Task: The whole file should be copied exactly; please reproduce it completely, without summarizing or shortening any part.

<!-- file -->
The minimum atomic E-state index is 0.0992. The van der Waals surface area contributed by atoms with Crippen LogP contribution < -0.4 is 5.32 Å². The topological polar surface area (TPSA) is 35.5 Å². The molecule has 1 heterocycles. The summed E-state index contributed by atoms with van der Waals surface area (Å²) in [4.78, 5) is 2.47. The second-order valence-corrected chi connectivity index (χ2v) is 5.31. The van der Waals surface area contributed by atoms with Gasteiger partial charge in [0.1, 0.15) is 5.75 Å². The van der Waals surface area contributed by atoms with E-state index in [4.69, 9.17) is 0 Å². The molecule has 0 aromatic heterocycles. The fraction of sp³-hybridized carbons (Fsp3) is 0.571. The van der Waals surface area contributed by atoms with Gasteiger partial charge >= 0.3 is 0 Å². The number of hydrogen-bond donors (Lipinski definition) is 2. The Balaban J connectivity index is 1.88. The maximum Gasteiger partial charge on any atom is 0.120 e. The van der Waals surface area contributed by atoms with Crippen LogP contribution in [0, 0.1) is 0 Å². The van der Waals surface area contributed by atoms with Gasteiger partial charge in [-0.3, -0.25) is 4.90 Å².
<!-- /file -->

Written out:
The minimum atomic E-state index is 0.0992. The van der Waals surface area contributed by atoms with Crippen LogP contribution < -0.4 is 5.32 Å². The topological polar surface area (TPSA) is 35.5 Å². The molecule has 1 heterocycles. The summed E-state index contributed by atoms with van der Waals surface area (Å²) in [4.78, 5) is 2.47. The second-order valence-corrected chi connectivity index (χ2v) is 5.31. The van der Waals surface area contributed by atoms with Gasteiger partial charge in [0.1, 0.15) is 5.75 Å². The van der Waals surface area contributed by atoms with E-state index in [4.69, 9.17) is 0 Å². The molecule has 0 aromatic heterocycles. The fraction of sp³-hybridized carbons (Fsp3) is 0.571. The van der Waals surface area contributed by atoms with Gasteiger partial charge >= 0.3 is 0 Å². The number of hydrogen-bond donors (Lipinski definition) is 2. The Balaban J connectivity index is 1.88. The maximum Gasteiger partial charge on any atom is 0.120 e. The van der Waals surface area contributed by atoms with Crippen LogP contribution in [0, 0.1) is 0 Å². The van der Waals surface area contributed by atoms with Gasteiger partial charge in [-0.3, -0.25) is 4.90 Å².